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Chapter 1

Chapter One notes.docx

Course Code
Richard Brown

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Chapter One— Abnormal Behaviour in Historical Context:
Pages 2-27
-Psychological disorder: a psychological dysfunction within an individual that is
associated with distress or impairment in functioning and a response that is not typical or
culturally expected
-Phobia: a psychological disorder characterized by marked and persistent fear of an
object or situation
What is a Psychological Disorder?
- Psychological disorder:
oPsychological dysfunction
oDistress or impairment
oAtypical response
Psychological Dysfunction:
-Psychological dysfunction: refers to a breakdown in cognitive, emotional or
behavioural functioning
Personal Distress:
- That the disorder or behaviour must be associated with distress adds an important
component and seems clear
oThe criterion is satisfied is satisfied if the individual is extremely upset
- It is quite normal to be distressed
- Some disorders by definition suffering and distress are absent from the person
- Thus, defining psychological disorders by distress alone doesn’t work
Atypical or Not Culturally Expected:
- At times something is considered abnormal because it occurs infrequently; it deviates
from the average
oThe greater the deviation, the more abnormal it is
- Another view that your behaviour is abnormal if you are violating social norms, even if
some people are sympathetic to your point of view
The Science of Psychopathology:

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-Psychopathology: is the scientific study of psychological disorders
- Specially trained professionals
oClinical and counselling psychologists
oPsychiatric social workers
oPsychiatric nurses
oMarriage and family therapy
oMental health counsellors
- The label psychologists conveys information about the training a qualifications of the
-Psychotherapists if they provide therapy services to members of public around
psychological issues
-Counselling psychologists tend to study and treat adjustment and vocational issues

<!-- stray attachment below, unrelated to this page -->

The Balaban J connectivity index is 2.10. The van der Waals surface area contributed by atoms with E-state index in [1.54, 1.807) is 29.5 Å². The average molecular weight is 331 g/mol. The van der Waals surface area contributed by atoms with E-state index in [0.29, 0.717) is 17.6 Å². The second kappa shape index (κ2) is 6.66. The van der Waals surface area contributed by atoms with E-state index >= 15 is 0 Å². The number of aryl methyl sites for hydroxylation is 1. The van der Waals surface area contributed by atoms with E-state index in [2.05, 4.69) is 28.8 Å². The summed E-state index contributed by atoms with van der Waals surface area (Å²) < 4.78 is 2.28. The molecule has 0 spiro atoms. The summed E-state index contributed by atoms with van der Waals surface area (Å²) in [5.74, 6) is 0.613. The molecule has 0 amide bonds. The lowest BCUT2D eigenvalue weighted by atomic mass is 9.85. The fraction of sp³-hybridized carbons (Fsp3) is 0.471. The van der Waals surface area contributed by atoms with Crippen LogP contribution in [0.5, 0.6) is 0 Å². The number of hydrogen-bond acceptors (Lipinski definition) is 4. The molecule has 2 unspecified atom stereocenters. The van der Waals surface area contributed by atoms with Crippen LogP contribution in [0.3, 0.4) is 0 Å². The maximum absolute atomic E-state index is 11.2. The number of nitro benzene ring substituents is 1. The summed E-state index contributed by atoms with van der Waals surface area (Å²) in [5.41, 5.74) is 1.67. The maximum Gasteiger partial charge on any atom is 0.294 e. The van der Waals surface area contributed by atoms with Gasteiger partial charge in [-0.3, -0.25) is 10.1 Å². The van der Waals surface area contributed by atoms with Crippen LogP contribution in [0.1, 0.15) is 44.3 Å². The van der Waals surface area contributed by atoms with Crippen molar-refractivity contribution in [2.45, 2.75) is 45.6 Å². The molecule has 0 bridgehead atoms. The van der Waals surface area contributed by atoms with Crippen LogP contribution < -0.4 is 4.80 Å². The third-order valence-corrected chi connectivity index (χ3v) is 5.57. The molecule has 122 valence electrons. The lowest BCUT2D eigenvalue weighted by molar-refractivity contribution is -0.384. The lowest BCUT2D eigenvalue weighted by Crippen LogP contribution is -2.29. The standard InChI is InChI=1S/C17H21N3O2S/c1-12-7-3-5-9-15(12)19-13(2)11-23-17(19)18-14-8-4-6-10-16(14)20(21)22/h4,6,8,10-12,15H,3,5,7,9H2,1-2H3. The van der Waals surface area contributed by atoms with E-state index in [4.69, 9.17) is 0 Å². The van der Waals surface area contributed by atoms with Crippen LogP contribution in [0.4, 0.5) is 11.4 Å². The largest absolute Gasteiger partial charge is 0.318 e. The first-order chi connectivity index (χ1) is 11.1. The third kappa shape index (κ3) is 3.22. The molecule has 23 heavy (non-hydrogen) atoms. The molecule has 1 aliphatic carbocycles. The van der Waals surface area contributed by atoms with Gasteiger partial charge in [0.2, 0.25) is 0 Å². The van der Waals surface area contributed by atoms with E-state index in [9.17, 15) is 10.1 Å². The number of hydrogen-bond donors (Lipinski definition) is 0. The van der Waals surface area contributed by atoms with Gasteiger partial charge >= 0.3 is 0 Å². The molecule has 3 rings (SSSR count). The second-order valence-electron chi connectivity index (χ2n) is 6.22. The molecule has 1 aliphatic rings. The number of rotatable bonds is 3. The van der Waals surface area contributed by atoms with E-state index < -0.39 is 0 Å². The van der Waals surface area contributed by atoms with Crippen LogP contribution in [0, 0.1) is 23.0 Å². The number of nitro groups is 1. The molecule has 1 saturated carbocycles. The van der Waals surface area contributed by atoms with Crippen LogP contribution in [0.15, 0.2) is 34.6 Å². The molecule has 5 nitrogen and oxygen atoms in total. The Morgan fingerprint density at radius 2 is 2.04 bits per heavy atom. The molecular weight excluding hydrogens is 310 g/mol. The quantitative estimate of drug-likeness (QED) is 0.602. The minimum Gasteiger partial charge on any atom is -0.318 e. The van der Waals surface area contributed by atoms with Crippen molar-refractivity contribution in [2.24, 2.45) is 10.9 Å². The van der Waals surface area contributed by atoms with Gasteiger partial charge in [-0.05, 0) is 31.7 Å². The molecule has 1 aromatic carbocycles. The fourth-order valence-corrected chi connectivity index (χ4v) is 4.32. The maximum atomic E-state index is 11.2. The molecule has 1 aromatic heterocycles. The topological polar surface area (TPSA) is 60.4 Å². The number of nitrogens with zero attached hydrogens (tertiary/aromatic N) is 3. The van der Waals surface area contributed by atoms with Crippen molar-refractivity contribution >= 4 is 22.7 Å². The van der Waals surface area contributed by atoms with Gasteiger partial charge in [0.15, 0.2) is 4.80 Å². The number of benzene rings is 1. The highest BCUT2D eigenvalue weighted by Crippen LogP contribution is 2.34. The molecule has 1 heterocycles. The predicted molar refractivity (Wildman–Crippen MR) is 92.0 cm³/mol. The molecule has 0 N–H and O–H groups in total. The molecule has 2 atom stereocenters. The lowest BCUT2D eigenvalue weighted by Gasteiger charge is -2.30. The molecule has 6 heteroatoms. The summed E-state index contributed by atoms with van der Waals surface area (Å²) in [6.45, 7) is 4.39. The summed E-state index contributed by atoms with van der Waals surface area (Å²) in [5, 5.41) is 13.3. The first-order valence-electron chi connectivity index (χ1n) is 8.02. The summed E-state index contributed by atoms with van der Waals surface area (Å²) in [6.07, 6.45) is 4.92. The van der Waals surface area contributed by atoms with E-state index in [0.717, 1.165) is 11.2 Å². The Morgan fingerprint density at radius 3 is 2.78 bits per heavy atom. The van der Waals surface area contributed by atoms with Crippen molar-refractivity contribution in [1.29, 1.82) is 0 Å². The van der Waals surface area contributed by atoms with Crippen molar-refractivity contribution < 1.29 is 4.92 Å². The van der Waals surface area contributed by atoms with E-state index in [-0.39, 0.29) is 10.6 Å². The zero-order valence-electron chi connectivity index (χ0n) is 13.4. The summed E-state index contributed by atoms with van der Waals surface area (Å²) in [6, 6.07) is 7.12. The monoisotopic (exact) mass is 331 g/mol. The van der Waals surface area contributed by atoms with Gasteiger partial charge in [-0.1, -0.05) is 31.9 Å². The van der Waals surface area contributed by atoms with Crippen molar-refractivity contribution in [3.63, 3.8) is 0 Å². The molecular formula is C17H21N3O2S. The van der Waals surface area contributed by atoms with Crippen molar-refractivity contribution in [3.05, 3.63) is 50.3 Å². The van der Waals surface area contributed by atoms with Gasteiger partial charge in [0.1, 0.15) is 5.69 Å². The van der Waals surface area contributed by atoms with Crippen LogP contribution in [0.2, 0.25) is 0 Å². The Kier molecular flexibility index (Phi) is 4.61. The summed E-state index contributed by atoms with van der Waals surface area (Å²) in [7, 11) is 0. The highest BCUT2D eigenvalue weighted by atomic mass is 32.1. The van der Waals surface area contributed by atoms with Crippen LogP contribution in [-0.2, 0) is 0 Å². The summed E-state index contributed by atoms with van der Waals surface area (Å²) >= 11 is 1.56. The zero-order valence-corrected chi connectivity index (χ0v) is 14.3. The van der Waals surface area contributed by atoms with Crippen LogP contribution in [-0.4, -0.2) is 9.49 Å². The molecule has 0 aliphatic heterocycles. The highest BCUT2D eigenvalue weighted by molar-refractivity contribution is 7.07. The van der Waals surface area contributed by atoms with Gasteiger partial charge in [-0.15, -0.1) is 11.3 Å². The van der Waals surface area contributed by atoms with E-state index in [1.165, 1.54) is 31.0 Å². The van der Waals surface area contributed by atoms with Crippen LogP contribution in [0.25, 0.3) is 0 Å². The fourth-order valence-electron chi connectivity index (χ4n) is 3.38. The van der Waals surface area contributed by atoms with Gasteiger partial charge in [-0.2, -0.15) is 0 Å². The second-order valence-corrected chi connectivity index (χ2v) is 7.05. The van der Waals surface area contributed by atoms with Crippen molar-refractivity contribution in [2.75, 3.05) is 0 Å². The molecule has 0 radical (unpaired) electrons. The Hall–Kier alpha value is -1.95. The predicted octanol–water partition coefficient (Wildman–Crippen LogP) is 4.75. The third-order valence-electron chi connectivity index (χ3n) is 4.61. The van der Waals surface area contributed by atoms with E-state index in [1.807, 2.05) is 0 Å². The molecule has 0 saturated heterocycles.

encountered by relatively healthy individuals, whereas clinical psychologists usually
concentrate on more severe psychological disorders
-Psychiatrists investigate the nature and causes of psychological disorders, often from a
biological point of view, make diagnoses and offer treatment
-Psychiatric social workers expertise in collecting information relevant to the social and
family situation of the individual with a psychological disorder
-Psychiatric nurses specialize in care and treatment of patients with psychological
The Scientist Practitioner:
- Adoption of scientific methods to learn more about the nature of psychological disorder,
their causes and their treatment
-Scentist-Pracitioners: mental health professionals take scientific approach to their
clinical work
oThey may keep up with the latest scientific developments in their field and
therefore use the most current diagnostic and treatment procedures

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oEvaluate their own assessments or treatment procedures to see whether they
oMight conduct research, often in clinics or hospitals, that produces information
about disorders or their treatment
- Studying psychological disorders focus:
oClinical description
oCausation (etiology)
oTreatment and outcome
Clinical Description:
-Presenting problem:
oPresents is a traditional way of indicating why the person came to the clinic
-Clinical description: the unique combination of behaviours, thoughts and feelings that
make up a specific disorder
-Prevalence: how many people in the population as a whole have the disorder?
-Incidence: statistics on how many new cases occur during a given period
oIn addition to having different symptoms, a different age of onset, and possibly a
different sex ratio and prevalence, most disorders follow individual pattern or
oChronic course: tend to last a long time
oEpisodic course: the individual is likely to recover within a few months
oTime-limited course: meaning the disorder will improve without treatment
oAcute onset: begin suddenly
oInsidious onset: develop gradually over time
oThe anticipated course of a disorder
Causation, Treatment and Outcomes:
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